SearchLink Broke My Writing Workflow

- 3 min -
Joe Buhlig

A couple of months ago I mentioned my use of Ulysses along with a few other tricks to develop a writing habit. And that has worked great… for a time. That is, it worked until I saw this tweet by Brett Terpstra.

SearchLink is one of Brett’s projects that I discovered about six months ago. I don’t remember what it was that helped me find it, but I remember thinking it was exactly what ADHD brains need. A tool that finds the link I want without needing to go to a browser to get it. Any time a browser is needed, focus decides it’s break time.

So I put SearchLink on a list of tools to install and explore.

Brett’s tweet reminded me of the tool. But I was on an accidental focus break when I discovered it. I was supposed to be writing at the time, but instead, I was cruising through Twitter. And I was cruising through Twitter while looking or a specific tweet I needed to link.

That’s when I moved my task of exploring SearchLink up to an active task for the week.

But then this happened:

That night my wife was going out with a few friends. And the next thing I knew I was installing the SearchLink services and setting up my hotkeys.

The last two weeks have been a bit of a mess for my writing workflow. And that’s because Ulysses thinks it would be cool to change the markdown formatting on the fly instead of rendering it at the end. And that means I can’t see the links created without clicking into each one.

Could I work around this and get used to it? Absolutely. Do I want to? Absolutely not.

So I ditched Ulysses… again. It seems like every time I think I have Ulysses figured out, I end up leaving it a month or two later. I should learn from my own history. But who does that these days?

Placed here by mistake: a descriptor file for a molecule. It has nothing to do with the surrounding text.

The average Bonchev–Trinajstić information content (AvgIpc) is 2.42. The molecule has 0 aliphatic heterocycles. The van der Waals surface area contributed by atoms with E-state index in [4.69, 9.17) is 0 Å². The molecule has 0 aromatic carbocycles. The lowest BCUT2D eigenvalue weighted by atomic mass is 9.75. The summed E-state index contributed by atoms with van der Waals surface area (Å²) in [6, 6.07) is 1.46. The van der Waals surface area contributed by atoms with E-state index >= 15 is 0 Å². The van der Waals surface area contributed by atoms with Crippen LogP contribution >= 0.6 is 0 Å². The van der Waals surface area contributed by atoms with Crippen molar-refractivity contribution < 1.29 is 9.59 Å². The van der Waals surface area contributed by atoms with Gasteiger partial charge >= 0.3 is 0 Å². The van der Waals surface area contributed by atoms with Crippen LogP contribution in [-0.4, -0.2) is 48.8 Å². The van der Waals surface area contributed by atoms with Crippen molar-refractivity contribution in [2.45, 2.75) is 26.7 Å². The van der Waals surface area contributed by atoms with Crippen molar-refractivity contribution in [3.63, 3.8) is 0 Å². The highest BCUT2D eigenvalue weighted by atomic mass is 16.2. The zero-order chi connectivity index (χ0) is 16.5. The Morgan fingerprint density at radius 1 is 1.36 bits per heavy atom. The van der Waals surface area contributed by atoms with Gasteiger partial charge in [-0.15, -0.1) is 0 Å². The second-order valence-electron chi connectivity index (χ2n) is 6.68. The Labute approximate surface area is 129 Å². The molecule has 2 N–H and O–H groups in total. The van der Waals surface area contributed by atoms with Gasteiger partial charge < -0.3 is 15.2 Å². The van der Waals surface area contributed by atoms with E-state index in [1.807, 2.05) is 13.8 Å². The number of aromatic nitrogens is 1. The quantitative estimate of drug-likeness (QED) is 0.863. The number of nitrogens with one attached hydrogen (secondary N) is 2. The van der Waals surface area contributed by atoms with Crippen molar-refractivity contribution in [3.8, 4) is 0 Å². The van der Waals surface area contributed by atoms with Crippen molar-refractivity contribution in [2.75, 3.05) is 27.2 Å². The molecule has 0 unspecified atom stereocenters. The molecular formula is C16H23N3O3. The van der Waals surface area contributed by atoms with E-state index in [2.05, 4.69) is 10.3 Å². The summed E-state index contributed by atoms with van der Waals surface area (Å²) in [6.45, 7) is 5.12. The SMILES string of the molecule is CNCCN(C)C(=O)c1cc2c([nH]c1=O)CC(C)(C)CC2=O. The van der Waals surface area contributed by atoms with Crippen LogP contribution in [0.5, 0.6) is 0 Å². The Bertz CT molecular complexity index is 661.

With Ulysses gone, I immediately went back to using MultiMarkdown Composer. It was the core of my writing workflow previously, so I went back to it. But in doing so, I lost some of the features in Ulysses that I was using.

The easy one is the structure. I was tagging my articles by the type of article and then viewing those with filters in Ulysses. The simple answer to this is to recreate the folder structure in my iCloud Drive and not worry about it. Yes, I lose the filtering, but with simple folders in place of tags, I get the same effect.

The hard one is the goal-based writing that I do. I have a set number of words I like to produce for different types of articles or posts. And Ulysses does an excellent job of showing a visual for when you have reached that goal. But there’s a bit of a danger in this as well. By having the visual, there is a tendency to stop writing and wrap up when you achieve the goal. I suppose this is fine if you’re ok with all your articles being close to the exact same length. But there is something about it that seems fake to me.

There is no concept of goals in MultiMarkdown Composer. I can still see the word count in the info panel at the bottom of the screen. And since I know what my goal is, it only takes a glance at the bottom of the screen to know if my goal is met or not. But it is also out of my view and not as easy to see while I am writing, which means I have a tendency to keep going after meeting the goal.

I also lose the ability to track my writing goal streak. In other words, how many days in a row have I hit my goal? At this point, this is unnecessary. After a couple of weeks, I wasn’t checking the streak anyway. I had a daily habit in place. That’s all that mattered.